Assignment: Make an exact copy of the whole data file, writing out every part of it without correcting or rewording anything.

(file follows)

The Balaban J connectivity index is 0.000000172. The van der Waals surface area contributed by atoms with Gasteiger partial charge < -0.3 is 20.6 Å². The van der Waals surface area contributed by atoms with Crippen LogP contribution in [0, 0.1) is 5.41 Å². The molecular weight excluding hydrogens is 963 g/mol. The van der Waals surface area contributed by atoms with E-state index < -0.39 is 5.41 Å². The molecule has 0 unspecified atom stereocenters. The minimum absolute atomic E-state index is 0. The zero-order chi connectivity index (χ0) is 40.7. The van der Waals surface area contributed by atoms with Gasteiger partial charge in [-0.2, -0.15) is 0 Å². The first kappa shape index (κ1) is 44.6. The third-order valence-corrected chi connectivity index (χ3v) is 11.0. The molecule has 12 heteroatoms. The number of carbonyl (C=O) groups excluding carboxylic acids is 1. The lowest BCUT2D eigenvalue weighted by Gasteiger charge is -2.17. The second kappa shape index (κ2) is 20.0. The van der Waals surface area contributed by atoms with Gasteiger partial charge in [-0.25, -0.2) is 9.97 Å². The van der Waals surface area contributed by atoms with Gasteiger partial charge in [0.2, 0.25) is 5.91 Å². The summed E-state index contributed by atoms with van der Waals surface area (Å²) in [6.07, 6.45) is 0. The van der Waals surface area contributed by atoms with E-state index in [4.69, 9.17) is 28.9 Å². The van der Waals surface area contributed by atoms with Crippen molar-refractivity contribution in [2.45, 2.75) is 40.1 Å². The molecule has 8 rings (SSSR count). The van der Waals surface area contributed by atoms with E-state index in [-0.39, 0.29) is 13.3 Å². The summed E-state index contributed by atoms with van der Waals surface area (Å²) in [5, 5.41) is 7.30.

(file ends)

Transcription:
The Balaban J connectivity index is 0.000000172. The van der Waals surface area contributed by atoms with Gasteiger partial charge < -0.3 is 20.6 Å². The van der Waals surface area contributed by atoms with Crippen LogP contribution in [0, 0.1) is 5.41 Å². The molecular weight excluding hydrogens is 963 g/mol. The van der Waals surface area contributed by atoms with E-state index < -0.39 is 5.41 Å². The molecule has 0 unspecified atom stereocenters. The minimum absolute atomic E-state index is 0. The zero-order chi connectivity index (χ0) is 40.7. The van der Waals surface area contributed by atoms with Gasteiger partial charge in [-0.2, -0.15) is 0 Å². The first kappa shape index (κ1) is 44.6. The third-order valence-corrected chi connectivity index (χ3v) is 11.0. The molecule has 12 heteroatoms. The number of carbonyl (C=O) groups excluding carboxylic acids is 1. The lowest BCUT2D eigenvalue weighted by Gasteiger charge is -2.17. The second kappa shape index (κ2) is 20.0. The van der Waals surface area contributed by atoms with Gasteiger partial charge in [-0.25, -0.2) is 9.97 Å². The van der Waals surface area contributed by atoms with Gasteiger partial charge in [0.2, 0.25) is 5.91 Å². The summed E-state index contributed by atoms with van der Waals surface area (Å²) in [6.07, 6.45) is 0. The van der Waals surface area contributed by atoms with E-state index in [4.69, 9.17) is 28.9 Å². The van der Waals surface area contributed by atoms with Crippen molar-refractivity contribution in [2.45, 2.75) is 40.1 Å². The molecule has 8 rings (SSSR count). The van der Waals surface area contributed by atoms with E-state index in [-0.39, 0.29) is 13.3 Å². The summed E-state index contributed by atoms with van der Waals surface area (Å²) in [5, 5.41) is 7.30.